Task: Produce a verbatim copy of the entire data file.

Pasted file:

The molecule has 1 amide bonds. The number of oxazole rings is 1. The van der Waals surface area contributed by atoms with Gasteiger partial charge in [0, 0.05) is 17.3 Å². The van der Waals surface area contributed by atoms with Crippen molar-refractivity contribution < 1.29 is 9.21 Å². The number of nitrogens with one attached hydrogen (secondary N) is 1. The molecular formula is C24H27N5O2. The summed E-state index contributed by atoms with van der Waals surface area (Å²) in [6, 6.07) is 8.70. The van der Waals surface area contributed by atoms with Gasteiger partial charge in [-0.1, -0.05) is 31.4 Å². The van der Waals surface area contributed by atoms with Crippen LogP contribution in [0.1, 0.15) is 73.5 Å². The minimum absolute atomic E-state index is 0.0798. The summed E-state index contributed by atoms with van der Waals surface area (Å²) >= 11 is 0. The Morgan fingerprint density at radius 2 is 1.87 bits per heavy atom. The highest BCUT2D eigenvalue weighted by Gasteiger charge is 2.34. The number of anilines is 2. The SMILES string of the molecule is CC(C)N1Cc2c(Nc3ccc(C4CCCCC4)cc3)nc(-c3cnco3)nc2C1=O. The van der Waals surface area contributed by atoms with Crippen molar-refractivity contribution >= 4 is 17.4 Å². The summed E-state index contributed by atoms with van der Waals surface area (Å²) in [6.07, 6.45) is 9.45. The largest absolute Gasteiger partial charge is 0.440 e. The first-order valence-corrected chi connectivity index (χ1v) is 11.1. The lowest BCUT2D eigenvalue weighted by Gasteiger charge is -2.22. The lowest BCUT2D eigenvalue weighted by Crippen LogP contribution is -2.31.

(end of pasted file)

The molecule has 1 amide bonds. The number of oxazole rings is 1. The van der Waals surface area contributed by atoms with Gasteiger partial charge in [0, 0.05) is 17.3 Å². The van der Waals surface area contributed by atoms with Crippen molar-refractivity contribution < 1.29 is 9.21 Å². The number of nitrogens with one attached hydrogen (secondary N) is 1. The molecular formula is C24H27N5O2. The summed E-state index contributed by atoms with van der Waals surface area (Å²) in [6, 6.07) is 8.70. The van der Waals surface area contributed by atoms with Gasteiger partial charge in [-0.1, -0.05) is 31.4 Å². The van der Waals surface area contributed by atoms with Crippen LogP contribution in [0.1, 0.15) is 73.5 Å². The minimum absolute atomic E-state index is 0.0798. The summed E-state index contributed by atoms with van der Waals surface area (Å²) >= 11 is 0. The Morgan fingerprint density at radius 2 is 1.87 bits per heavy atom. The highest BCUT2D eigenvalue weighted by Gasteiger charge is 2.34. The number of anilines is 2. The SMILES string of the molecule is CC(C)N1Cc2c(Nc3ccc(C4CCCCC4)cc3)nc(-c3cnco3)nc2C1=O. The van der Waals surface area contributed by atoms with Crippen molar-refractivity contribution >= 4 is 17.4 Å². The summed E-state index contributed by atoms with van der Waals surface area (Å²) in [6.07, 6.45) is 9.45. The largest absolute Gasteiger partial charge is 0.440 e. The first-order valence-corrected chi connectivity index (χ1v) is 11.1. The lowest BCUT2D eigenvalue weighted by Gasteiger charge is -2.22. The lowest BCUT2D eigenvalue weighted by Crippen LogP contribution is -2.31.